Animals use olfactory cues for navigating complex environments. Food odors in particular provide crucial information regarding potential foraging sites. Many behaviors occur at food sites, yet how food odors regulate such behaviors at these sites is unclear. Using Drosophila melanogaster as an animal model, we found that males deposit the pheromone 9-tricosene upon stimulation with the food-odor apple cider vinegar. This pheromone acts as a potent aggregation pheromone and as an oviposition guidance cue for females. We use genetic, molecular, electrophysiological, and behavioral approaches to show that 9-tricosene activates antennal basiconic Or7a receptors, a receptor activated by many alcohols and aldehydes such as the green leaf volatile E2-hexenal. We demonstrate that loss of Or7a+ neurons or the Or7a receptor abolishes aggregation behavior and oviposition site-selection towards 9-tricosene and E2-hexenal. 9-Tricosene thus functions via Or7a to link food-odor perception with aggregation and egg-laying decisions.
- Mani Ramaswami, Trinity College Dublin, Ireland
© 2015, Lin et al.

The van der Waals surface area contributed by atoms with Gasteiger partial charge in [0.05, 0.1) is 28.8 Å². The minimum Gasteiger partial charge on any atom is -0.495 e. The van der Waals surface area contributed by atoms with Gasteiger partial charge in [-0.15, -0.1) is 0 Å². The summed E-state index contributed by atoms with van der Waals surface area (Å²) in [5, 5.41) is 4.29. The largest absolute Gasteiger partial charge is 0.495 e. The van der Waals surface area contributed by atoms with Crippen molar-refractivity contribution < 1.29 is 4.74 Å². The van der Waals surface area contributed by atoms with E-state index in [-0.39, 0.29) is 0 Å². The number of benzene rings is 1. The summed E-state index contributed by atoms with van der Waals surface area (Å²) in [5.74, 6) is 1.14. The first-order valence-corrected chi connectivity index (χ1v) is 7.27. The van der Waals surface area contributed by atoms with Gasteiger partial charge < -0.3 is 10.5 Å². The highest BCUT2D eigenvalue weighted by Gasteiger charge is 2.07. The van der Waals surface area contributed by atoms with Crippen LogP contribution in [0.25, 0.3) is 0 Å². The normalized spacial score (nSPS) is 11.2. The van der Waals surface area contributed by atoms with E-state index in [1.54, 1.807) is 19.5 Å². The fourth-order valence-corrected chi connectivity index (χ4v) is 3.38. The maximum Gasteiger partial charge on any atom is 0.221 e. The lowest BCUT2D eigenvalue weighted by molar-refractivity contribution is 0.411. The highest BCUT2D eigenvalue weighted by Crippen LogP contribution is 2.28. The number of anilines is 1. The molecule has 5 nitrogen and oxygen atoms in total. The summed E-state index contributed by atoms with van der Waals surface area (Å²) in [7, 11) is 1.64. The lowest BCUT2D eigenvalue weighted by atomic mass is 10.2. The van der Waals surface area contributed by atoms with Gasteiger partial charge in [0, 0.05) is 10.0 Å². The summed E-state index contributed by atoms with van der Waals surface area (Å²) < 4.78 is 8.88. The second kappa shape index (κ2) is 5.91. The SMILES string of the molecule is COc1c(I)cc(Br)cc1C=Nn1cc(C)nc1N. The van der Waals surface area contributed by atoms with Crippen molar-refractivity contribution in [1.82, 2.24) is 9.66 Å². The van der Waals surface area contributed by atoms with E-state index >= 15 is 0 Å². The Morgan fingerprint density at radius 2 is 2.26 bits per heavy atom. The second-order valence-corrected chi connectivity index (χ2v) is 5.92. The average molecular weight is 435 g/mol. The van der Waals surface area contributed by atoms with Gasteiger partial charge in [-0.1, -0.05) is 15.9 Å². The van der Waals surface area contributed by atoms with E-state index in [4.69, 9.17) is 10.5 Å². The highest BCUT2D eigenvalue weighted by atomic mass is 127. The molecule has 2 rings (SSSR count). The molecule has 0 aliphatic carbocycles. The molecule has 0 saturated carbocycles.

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Perception depends on a complex interplay between feedforward and recurrent processing. Yet, while the former has been extensively characterized, the computational organization of the latter remains largely unknown. Here, we use magneto-encephalography to localize, track and decode the feedforward and recurrent processes of reading, as elicited by letters and digits whose level of ambiguity was parametrically manipulated. We first confirm that a feedforward response propagates through the ventral and dorsal pathways within the first 200 ms. The subsequent activity is distributed across temporal, parietal and prefrontal cortices, which sequentially generate five levels of representations culminating in action-specific motor signals. Our decoding analyses reveal that both the content and the timing of these brain responses are best explained by a hierarchy of recurrent neural assemblies, which both maintain and broadcast increasingly rich representations. Together, these results show how recurrent processes generate, over extended time periods, a cascade of decisions that ultimately accounts for subjects’ perceptual reports and reaction times.
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